Allan Jacob and Ahmed Al Majaida
Somalia’s Transitional government president Sheikh Sharif and Somaliland’s president Ahmed Mahamoud Silanyo sign Somali reconciliation charter in the presence of Dr Anwar gargash. — Wam
1/1 Much has been talked about piracy and its perpetrators, but more needs to be done for Somalia and its people. That was the message delegates took home from the second counter piracy conference in Dubai. Robust action against criminals at sea has paid dividends with three coalition naval forces and other navies taking the fight into the pirates’ lair in Somalia.
In the battle against maritime piracy and its origins, the UAE has played planner to perfection and has brought together different countries and the shipping industry to strategise and evaluate their options. A comprehensive solution to the problem was what the UAE sought and it got it when the Somalia and Somaliland delegations came together for a common cause after 21 years.
“This agreement is important because it opens channels of communication between the two sides,” said UAE Minister of State for Foreign Affairs Dr Anwar Mohammed Gargash.
He hoped it would be the beginning of many good things in the troubled Horn of Africa region. Somalia makes its political transition on August 20 with a new parliament.
Gargash called for patience and a “step-by-step approach” as Somalia’s transitional government President Sheikh Sharif Sheikh Ahmed and Somaliland’s President Ahmed Mahamoud Silanyo stood shoulder to shoulder after signing the Dubai Statement, their new bonhomie for all to see.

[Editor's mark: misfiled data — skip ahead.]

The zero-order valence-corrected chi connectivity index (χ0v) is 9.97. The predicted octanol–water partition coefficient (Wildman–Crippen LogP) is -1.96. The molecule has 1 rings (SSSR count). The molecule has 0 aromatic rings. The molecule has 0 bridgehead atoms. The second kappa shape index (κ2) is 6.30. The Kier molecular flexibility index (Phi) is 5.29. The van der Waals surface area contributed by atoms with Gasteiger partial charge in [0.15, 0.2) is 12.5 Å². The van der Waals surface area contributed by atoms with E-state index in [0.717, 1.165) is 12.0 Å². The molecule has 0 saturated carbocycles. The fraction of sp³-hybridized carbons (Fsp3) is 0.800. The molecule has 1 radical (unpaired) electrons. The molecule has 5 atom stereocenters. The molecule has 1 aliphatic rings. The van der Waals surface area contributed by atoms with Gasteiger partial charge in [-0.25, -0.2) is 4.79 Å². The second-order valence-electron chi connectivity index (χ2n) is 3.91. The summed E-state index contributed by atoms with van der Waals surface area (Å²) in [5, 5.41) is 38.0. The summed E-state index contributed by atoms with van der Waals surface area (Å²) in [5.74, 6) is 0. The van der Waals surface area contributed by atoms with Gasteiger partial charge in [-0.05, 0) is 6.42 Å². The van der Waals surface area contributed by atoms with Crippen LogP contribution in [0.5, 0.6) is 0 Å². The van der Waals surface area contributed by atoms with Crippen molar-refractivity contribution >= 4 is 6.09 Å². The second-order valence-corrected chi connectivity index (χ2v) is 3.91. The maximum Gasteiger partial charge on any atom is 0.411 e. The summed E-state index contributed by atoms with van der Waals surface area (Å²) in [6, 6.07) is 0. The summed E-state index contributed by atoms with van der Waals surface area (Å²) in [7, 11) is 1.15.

‘‘It was a moving show of cooperation and unity and it will need further cooperation on the ground,’’ he added. On Wednesday, the UAE put money where its words were with a contribution $1 million. Think-tank, Oceans Beyond Piracy, added another $ 1 million on the concluding day of the conference.
The money will go into a trust fund for Somalia to boost the capabilities of its coastal and armed forces. New projects for the country are also being planned to benefit the youth. ‘‘Entrepreneurial efforts in Somalia will be funded with the contribution to prevent youth from taking to a life of crime at sea,’’ said Jon Huggins, Director of Oceans Beyond Piracy. A legal framework to try pirates is in the works and will be in place by 2014.
The UAE has set the ball rolling for Somalia. Threats from rebels and pirates, but there is plenty to gain from the second conference in Dubai where a window for peace has been opened.